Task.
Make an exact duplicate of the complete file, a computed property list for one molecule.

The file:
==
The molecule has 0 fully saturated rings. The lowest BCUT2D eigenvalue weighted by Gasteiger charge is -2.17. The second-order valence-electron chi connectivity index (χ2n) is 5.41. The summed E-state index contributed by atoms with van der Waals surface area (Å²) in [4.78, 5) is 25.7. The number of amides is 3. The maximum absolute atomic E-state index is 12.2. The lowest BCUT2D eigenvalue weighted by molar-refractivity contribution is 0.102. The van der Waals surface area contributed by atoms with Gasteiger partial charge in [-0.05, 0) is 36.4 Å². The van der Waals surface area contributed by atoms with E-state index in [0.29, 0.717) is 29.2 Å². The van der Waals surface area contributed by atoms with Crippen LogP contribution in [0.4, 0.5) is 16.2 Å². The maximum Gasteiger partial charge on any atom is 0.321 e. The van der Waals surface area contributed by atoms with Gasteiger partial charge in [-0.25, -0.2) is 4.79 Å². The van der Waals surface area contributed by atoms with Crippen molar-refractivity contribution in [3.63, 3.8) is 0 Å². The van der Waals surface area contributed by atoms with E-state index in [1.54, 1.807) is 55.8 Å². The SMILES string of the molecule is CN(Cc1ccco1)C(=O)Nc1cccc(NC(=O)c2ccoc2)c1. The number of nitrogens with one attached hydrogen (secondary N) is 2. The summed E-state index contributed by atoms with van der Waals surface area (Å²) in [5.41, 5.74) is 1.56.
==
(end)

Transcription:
The molecule has 0 fully saturated rings. The lowest BCUT2D eigenvalue weighted by Gasteiger charge is -2.17. The second-order valence-electron chi connectivity index (χ2n) is 5.41. The summed E-state index contributed by atoms with van der Waals surface area (Å²) in [4.78, 5) is 25.7. The number of amides is 3. The maximum absolute atomic E-state index is 12.2. The lowest BCUT2D eigenvalue weighted by molar-refractivity contribution is 0.102. The van der Waals surface area contributed by atoms with Gasteiger partial charge in [-0.05, 0) is 36.4 Å². The van der Waals surface area contributed by atoms with E-state index in [0.29, 0.717) is 29.2 Å². The van der Waals surface area contributed by atoms with Crippen LogP contribution in [0.4, 0.5) is 16.2 Å². The maximum Gasteiger partial charge on any atom is 0.321 e. The van der Waals surface area contributed by atoms with Gasteiger partial charge in [-0.25, -0.2) is 4.79 Å². The van der Waals surface area contributed by atoms with Crippen molar-refractivity contribution in [3.63, 3.8) is 0 Å². The van der Waals surface area contributed by atoms with E-state index in [1.54, 1.807) is 55.8 Å². The SMILES string of the molecule is CN(Cc1ccco1)C(=O)Nc1cccc(NC(=O)c2ccoc2)c1. The number of nitrogens with one attached hydrogen (secondary N) is 2. The summed E-state index contributed by atoms with van der Waals surface area (Å²) in [5.41, 5.74) is 1.56.